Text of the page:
Emotion Matters: What Happens Between Young Children and Parents in a Touch Screen World

Hogeun Seo, Claire Shinhea Lee


Young children today are early adopters and frequent users of touchscreen devices. This study explores how parents perceive the role of new media in their families, how and why they regulate children’s media use, and how they feel about this process. The study conducts ethnographic interviews with 20 South Korean parents of two- to six-year-olds and observes 10 children in their media use and interaction with parents. We find that parents presumed that touchscreen media wielded a more negative than positive influence on their children. As a result, parents engaged in restrictive and technical mediation, though they often failed to effectively manage their children’s media use due to practical challenges. The failure of parental mediation made the parents feel guilty. We suggest a greater need to attend to the contexts and emotions in which parental mediation of children’s media use occurs.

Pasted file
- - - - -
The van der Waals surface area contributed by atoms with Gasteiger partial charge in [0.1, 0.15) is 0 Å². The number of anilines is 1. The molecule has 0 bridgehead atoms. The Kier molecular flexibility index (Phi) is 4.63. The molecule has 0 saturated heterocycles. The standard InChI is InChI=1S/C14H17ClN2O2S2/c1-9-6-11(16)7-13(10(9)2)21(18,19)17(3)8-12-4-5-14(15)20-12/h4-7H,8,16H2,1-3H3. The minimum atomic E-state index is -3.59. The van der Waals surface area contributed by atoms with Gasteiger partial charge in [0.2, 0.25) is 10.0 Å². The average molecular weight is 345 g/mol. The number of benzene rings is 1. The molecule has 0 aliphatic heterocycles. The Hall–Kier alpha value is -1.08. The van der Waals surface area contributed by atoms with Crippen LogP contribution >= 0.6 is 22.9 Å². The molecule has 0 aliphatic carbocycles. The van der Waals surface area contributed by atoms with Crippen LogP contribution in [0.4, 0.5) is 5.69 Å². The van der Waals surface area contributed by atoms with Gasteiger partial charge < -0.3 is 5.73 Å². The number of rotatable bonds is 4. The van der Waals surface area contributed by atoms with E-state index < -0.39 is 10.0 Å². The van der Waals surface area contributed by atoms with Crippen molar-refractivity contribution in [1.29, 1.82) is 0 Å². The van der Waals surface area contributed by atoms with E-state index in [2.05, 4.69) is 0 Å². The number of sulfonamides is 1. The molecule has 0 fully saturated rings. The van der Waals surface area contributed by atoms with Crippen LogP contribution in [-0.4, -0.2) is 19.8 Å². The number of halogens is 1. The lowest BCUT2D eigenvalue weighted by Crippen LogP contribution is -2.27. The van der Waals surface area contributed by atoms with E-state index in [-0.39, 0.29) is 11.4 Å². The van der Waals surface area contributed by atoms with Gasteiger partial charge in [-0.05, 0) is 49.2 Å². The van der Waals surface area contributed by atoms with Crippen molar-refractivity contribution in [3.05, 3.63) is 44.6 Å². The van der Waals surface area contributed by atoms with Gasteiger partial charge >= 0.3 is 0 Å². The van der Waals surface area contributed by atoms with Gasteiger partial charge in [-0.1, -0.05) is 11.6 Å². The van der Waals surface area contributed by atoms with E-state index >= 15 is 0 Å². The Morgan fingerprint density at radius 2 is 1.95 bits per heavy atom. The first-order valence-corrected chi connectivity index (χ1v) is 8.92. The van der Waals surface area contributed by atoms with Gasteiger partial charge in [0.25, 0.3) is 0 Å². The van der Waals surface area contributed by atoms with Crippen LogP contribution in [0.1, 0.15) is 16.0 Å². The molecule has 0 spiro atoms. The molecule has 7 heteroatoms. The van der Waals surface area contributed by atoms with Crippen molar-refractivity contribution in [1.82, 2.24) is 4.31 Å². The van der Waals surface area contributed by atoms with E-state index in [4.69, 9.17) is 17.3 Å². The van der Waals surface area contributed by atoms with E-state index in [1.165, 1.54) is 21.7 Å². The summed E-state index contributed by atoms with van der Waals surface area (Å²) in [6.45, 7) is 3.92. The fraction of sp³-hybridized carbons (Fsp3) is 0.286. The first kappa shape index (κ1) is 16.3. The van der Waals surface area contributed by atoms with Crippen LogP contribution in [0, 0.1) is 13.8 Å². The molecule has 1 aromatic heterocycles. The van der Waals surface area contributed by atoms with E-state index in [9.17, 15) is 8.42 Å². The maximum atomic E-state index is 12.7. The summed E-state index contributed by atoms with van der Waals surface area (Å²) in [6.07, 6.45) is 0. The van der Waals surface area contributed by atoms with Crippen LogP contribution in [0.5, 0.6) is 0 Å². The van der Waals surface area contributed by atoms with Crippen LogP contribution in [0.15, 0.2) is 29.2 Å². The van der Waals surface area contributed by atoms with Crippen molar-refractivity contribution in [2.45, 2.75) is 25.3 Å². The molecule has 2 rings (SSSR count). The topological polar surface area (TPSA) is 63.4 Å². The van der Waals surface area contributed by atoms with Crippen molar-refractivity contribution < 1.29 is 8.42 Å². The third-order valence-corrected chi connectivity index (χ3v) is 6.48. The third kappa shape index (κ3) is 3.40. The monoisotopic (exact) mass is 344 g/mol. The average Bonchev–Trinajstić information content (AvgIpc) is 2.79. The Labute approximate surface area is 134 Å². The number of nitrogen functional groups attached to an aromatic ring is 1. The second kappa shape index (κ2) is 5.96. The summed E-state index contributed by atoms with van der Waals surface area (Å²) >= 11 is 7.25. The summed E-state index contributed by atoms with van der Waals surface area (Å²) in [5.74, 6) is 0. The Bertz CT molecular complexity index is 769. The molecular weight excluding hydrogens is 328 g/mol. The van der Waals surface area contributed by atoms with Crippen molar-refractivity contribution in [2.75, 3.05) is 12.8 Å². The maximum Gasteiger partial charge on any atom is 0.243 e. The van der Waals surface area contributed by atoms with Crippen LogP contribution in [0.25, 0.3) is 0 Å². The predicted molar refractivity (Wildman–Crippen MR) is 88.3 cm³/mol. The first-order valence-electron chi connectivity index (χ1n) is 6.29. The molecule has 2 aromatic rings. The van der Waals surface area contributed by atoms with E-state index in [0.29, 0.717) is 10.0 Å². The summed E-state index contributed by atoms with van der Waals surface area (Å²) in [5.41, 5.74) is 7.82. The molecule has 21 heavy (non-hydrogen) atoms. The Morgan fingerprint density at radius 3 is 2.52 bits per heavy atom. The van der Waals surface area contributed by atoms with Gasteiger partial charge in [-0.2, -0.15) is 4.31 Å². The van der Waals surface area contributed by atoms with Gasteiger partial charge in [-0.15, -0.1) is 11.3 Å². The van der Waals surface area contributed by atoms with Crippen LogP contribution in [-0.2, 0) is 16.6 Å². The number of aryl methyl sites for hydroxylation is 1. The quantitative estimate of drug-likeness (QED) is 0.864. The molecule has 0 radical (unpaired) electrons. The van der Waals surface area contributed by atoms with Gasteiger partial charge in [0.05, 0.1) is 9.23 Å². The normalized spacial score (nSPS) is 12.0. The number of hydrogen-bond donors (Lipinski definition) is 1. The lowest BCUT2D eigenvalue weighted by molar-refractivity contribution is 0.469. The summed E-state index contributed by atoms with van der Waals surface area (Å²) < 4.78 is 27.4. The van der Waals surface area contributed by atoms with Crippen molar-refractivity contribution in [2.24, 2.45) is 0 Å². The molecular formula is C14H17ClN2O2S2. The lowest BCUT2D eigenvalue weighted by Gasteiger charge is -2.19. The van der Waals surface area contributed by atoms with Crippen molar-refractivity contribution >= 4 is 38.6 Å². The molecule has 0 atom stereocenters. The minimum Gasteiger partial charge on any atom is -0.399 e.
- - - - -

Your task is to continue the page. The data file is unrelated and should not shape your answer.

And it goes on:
touchscreen, parental mediation, young children, emotion

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